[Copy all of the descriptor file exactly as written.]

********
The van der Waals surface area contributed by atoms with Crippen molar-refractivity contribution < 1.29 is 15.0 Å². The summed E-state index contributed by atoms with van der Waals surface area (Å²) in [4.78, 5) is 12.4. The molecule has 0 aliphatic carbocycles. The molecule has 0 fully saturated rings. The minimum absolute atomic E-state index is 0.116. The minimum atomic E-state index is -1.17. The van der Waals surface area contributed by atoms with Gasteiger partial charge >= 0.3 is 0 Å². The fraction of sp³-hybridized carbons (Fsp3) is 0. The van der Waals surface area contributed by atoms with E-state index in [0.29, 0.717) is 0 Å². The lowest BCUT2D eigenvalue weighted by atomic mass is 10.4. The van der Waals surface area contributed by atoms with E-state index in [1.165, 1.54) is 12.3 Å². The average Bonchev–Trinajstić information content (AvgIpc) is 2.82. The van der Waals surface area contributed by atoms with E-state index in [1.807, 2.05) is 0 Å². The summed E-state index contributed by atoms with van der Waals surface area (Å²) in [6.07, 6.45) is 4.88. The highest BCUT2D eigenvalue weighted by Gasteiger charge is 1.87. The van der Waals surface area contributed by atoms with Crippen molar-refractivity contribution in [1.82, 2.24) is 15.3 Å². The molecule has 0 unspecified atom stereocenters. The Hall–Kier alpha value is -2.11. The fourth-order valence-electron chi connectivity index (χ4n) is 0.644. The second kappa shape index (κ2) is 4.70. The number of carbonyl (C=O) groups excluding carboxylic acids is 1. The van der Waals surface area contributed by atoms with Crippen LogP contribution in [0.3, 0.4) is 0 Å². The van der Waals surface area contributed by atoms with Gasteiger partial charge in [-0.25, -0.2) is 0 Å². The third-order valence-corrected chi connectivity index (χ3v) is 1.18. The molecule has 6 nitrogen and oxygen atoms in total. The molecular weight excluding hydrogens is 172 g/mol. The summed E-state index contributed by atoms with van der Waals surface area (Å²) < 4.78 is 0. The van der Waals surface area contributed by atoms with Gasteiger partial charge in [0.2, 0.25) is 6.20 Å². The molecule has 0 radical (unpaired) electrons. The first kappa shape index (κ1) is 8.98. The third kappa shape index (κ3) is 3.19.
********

The van der Waals surface area contributed by atoms with Crippen molar-refractivity contribution < 1.29 is 15.0 Å². The summed E-state index contributed by atoms with van der Waals surface area (Å²) in [4.78, 5) is 12.4. The molecule has 0 aliphatic carbocycles. The molecule has 0 fully saturated rings. The minimum absolute atomic E-state index is 0.116. The minimum atomic E-state index is -1.17. The van der Waals surface area contributed by atoms with Gasteiger partial charge >= 0.3 is 0 Å². The fraction of sp³-hybridized carbons (Fsp3) is 0. The van der Waals surface area contributed by atoms with E-state index in [0.29, 0.717) is 0 Å². The lowest BCUT2D eigenvalue weighted by atomic mass is 10.4. The van der Waals surface area contributed by atoms with E-state index in [1.165, 1.54) is 12.3 Å². The average Bonchev–Trinajstić information content (AvgIpc) is 2.82. The van der Waals surface area contributed by atoms with E-state index in [1.807, 2.05) is 0 Å². The summed E-state index contributed by atoms with van der Waals surface area (Å²) in [6.07, 6.45) is 4.88. The highest BCUT2D eigenvalue weighted by Gasteiger charge is 1.87. The van der Waals surface area contributed by atoms with Crippen molar-refractivity contribution in [1.82, 2.24) is 15.3 Å². The molecule has 0 unspecified atom stereocenters. The Hall–Kier alpha value is -2.11. The fourth-order valence-electron chi connectivity index (χ4n) is 0.644. The second kappa shape index (κ2) is 4.70. The number of carbonyl (C=O) groups excluding carboxylic acids is 1. The van der Waals surface area contributed by atoms with Crippen LogP contribution in [0.3, 0.4) is 0 Å². The van der Waals surface area contributed by atoms with Gasteiger partial charge in [-0.25, -0.2) is 0 Å². The third-order valence-corrected chi connectivity index (χ3v) is 1.18. The molecule has 6 nitrogen and oxygen atoms in total. The molecular weight excluding hydrogens is 172 g/mol. The summed E-state index contributed by atoms with van der Waals surface area (Å²) < 4.78 is 0. The van der Waals surface area contributed by atoms with Gasteiger partial charge in [0.2, 0.25) is 6.20 Å². The molecule has 0 radical (unpaired) electrons. The first kappa shape index (κ1) is 8.98. The third kappa shape index (κ3) is 3.19.